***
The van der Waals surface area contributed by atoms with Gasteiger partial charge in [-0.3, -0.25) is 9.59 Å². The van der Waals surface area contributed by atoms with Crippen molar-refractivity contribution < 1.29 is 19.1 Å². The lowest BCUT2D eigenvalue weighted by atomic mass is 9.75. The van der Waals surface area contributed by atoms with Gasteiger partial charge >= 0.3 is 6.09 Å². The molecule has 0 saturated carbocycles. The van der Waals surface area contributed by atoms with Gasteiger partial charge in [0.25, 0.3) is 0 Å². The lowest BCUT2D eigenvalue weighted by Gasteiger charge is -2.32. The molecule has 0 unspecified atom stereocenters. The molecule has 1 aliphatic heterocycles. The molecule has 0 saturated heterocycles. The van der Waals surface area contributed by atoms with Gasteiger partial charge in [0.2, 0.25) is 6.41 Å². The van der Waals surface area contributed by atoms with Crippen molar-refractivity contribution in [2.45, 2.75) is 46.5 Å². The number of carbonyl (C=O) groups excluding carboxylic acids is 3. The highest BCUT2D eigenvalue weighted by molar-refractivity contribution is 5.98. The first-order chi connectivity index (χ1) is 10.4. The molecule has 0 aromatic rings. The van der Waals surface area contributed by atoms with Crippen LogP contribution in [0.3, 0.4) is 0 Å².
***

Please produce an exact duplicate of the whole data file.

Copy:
The van der Waals surface area contributed by atoms with Gasteiger partial charge in [-0.3, -0.25) is 9.59 Å². The van der Waals surface area contributed by atoms with Crippen molar-refractivity contribution < 1.29 is 19.1 Å². The lowest BCUT2D eigenvalue weighted by atomic mass is 9.75. The van der Waals surface area contributed by atoms with Gasteiger partial charge >= 0.3 is 6.09 Å². The molecule has 0 saturated carbocycles. The van der Waals surface area contributed by atoms with Gasteiger partial charge in [0.25, 0.3) is 0 Å². The lowest BCUT2D eigenvalue weighted by Gasteiger charge is -2.32. The molecule has 0 unspecified atom stereocenters. The molecule has 1 aliphatic heterocycles. The molecule has 0 saturated heterocycles. The van der Waals surface area contributed by atoms with Gasteiger partial charge in [0.2, 0.25) is 6.41 Å². The van der Waals surface area contributed by atoms with Crippen molar-refractivity contribution in [2.45, 2.75) is 46.5 Å². The number of carbonyl (C=O) groups excluding carboxylic acids is 3. The highest BCUT2D eigenvalue weighted by molar-refractivity contribution is 5.98. The first-order chi connectivity index (χ1) is 10.4. The molecule has 0 aromatic rings. The van der Waals surface area contributed by atoms with Crippen LogP contribution in [0.3, 0.4) is 0 Å².